GeekSpeak for 2010-05-08

Claustrophobic Net Neutrality in Space

Lyle, Al, and Miles talk with listeners.

The FCC's New Plan for Broadband

“The FCC was told fairly bluntly it doesn’t have the power to mandate net neutrality. So! Time for a new plan.”

Net Neutrality Numbers Don't Add Up

“Who paid for this report? A telecom lobbying firm called Mobile Future 5, which sports a weird hodgepodge of member organizations, including Alligator Planet, Climate Cartoons, Goomzee, and the League of United Latin American Citizens. But the most recognizable name on the list is AT&T. Color me surprised.”

Why America's Telecom System Stinks

“In France, Internet access generally costs $33 a month, provides 20Mbps fixed broadband to the home, and includes unlimited local and long-distance calling to 70 countries, plus HDTV and even wireless voice and data access through cooperative agreements. That’s about what AT&T charges just for the 3G data plan on an iPhone in the United States. France also has open network legislation in place. Yeah, that’s right: France. (Désolé.)”

What's in a name? Fly world is abuzz

The star subject of genetic research — the Drosophila melanogaster fruitfly — may lose its name.

Family Stuck with $18,000 Phone Bill

“Bob and Mary St. Germain say they can’t believe it. Four years after their son, Bryan, used his cellphone to connect to the Internet, the couple is still trying to fight the bill: a nearly $18,000 tab from Verizon.”

Mac OS X Snow Leopard - Wikipedia, the free encyclopedia

Mac OS X v10.6 is intended to be a release aimed to refine the existing feature set, expand the technological capabilities of the operating system, and improve application efficiency. Many of the changes involve how the system works in the background and are not intended to be seen by the user. For example….

Stanford's CS 193P iPhone Application Development

The class that Lyle is taking at Stanford for free – you can do it too!

Biological classification - Wikipedia, the free encyclopedia

Biological classification, or scientific classification in biology, is a method by which biologists group and categorize organisms by biological type, such as genus or species.

Change Default Search in Firefox | Firefox Facts

Tired of having Google as the default search engine in Firefox? Maybe it is another search engine’s turn to be on top?! If you feel the urge to dethrone Google as the default search engine for your Firefox search box – this is how you can get it done:

In your address bar, type in: “about:config”

Inside of the filter search box, type in:

browser.search.defaultenginename

Double click that entry (or right click and choose “Modify”) and then type in the name of the search engine you wish to have as the default search engine. It must be one that you already have installed and also make sure you type in the name correctly.

Now if you type in “Yahoo”, restart Firefox and when your browser comes back up you will see the red Yahoo “Y” and Yahoo as your default search engine.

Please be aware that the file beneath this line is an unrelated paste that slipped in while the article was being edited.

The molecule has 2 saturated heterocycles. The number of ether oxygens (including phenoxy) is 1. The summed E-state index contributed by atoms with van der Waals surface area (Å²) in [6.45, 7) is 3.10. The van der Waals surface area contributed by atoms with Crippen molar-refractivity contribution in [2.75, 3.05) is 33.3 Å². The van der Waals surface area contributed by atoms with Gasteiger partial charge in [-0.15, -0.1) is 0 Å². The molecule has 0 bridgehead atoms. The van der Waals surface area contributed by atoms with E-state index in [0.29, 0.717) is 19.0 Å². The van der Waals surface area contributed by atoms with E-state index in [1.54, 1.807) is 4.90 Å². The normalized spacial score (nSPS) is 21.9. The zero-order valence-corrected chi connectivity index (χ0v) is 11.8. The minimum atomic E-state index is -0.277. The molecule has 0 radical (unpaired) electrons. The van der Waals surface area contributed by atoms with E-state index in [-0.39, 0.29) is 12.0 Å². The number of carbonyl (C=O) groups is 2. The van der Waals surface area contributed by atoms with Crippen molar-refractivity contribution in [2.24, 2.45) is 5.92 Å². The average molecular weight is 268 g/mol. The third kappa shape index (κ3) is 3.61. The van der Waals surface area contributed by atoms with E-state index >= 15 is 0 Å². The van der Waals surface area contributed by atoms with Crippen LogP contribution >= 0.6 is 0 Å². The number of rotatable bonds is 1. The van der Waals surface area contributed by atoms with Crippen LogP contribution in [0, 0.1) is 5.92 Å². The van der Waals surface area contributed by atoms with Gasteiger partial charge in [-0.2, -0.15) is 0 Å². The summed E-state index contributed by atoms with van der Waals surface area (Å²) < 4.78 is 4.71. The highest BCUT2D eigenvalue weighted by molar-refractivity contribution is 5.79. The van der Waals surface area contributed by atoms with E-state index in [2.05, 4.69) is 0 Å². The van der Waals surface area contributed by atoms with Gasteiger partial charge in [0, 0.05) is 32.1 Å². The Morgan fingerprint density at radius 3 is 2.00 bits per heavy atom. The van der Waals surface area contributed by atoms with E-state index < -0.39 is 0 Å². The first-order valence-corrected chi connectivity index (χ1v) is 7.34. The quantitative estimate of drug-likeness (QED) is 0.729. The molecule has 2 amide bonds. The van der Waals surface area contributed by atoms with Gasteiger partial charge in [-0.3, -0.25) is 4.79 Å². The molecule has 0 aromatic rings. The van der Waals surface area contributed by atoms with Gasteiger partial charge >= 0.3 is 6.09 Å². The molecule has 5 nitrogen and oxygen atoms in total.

Welcome To The International Space Station!

This is a video tour of the International Space Station. I think this is something everyone should see. A rare glimpse into a spaceship in space!

USB Tube Clock

USB LED Tube Clock displays time with hour, minute and second. Each digit ‘glow’ in a single transparent tube.

Knights Templar - Wikipedia, the free encyclopedia

The Poor Fellow-Soldiers of Christ and of the Temple of Solomon (Latin: Pauperes commilitones Christi Templique Solomonici), commonly known as the Knights Templar or the Order of the Temple (French: Ordre du Temple or Templiers), were among the most famous of the Western Christian military orders.3 The organization existed for approximately two centuries in the Middle Ages.

Google Translate

Entry point for Google translate.

The Best Translation Program Yet

A German scientist has developed one of the first translation programs suitable for everyday use. Sheer computing power gives the Google software surprisingly good results — perhaps the best yet seen created by a machine.

It’s a good sign when the creator of a piece of software ends up using it. On a recent trip to Japan, Franz Och, who doesn’t speak Japanese, was able to decipher restaurant menus and even read local news — using his mobile phone, which provided him with the translations within seconds.

Och spent the last six years developing Google Translate, a translation program, at Google headquarters in Mountain View, California, “and so far I’ve never really used it myself,” Och admits. But then the 38-year-old research scientist has a change of heart and adds, “I am very happy with what we have achieved.”

Och, a German citizen, is the behind-the-scenes star of a segment of the software industry that has taken on a challenge no less daunting than tearing down global language barriers. In his job at Google, Och wrestles with multi-clause sentences, the subjunctive and auxiliary verbs, to produce a result that is an affront for any linguist. His machine translation program is based on sheer computing power, not linguistic know-how.